Life or death, that is the question. A paperwork technicality is what made the difference when the California Supreme Court last week tossed out the death sentence of a man convicted of murdering rock guitarist Dave Navarro’s mother and her friend nearly 30 years ago. This ruling that could affect the cases of Scott Peterson and other death row inmates.
The unanimous court said the trial judge presiding over the trial of John Riccardi improperly dismissed a prospective juror because of her conflicting written responses in a questionnaire asking her views of the death penalty.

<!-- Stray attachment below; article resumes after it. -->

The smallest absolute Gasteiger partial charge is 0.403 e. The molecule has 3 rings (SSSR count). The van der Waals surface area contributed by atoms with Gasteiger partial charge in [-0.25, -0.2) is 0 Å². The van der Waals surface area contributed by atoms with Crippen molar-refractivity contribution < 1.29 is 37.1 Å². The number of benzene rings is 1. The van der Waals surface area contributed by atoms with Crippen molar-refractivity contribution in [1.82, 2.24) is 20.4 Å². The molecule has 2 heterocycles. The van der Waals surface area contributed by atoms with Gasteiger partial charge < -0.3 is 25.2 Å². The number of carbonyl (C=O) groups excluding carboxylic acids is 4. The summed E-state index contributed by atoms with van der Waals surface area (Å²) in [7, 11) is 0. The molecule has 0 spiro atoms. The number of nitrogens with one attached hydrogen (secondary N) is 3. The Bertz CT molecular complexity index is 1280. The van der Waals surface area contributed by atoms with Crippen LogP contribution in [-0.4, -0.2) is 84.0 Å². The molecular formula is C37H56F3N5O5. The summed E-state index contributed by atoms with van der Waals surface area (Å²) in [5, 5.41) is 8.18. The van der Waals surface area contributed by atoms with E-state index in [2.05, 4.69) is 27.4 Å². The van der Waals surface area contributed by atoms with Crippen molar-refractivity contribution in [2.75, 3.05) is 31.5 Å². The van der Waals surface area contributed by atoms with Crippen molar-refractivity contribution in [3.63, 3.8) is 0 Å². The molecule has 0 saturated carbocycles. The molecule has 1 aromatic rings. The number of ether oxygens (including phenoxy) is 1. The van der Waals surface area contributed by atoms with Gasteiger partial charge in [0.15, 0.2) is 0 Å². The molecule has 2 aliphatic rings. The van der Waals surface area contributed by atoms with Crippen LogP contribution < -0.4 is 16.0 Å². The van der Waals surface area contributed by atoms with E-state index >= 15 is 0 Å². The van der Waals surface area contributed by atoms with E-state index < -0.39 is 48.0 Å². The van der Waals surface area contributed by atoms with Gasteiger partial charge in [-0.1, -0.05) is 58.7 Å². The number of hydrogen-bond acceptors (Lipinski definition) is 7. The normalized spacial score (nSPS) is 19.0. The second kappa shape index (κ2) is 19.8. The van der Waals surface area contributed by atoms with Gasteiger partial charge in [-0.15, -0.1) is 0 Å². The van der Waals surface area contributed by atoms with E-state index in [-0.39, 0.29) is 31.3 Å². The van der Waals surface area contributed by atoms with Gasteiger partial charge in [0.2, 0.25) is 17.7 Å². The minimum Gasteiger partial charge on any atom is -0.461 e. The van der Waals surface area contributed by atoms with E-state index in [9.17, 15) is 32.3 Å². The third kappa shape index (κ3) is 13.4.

In 1984, a narrowly divided U.S. Supreme Court ruled that reversal of the death penalty is automatic when potential jurors are dismissed because of their written answers to questions about their views on capital punishment.
The state high court upheld Riccardi’s murder conviction. Once a noted body builder, he was convicted of killing former girlfriend Connie Navarro in a jealous rage. Her friend Sue Jory also was killed. Navarro’s son played guitar for the band “Jane’s Addiction.”
Riccardi was arrested in Houston eight years after the killings when “America’s Most Wanted” aired a segment on the 1983 crime. A tipster recognized him and alerted authorities.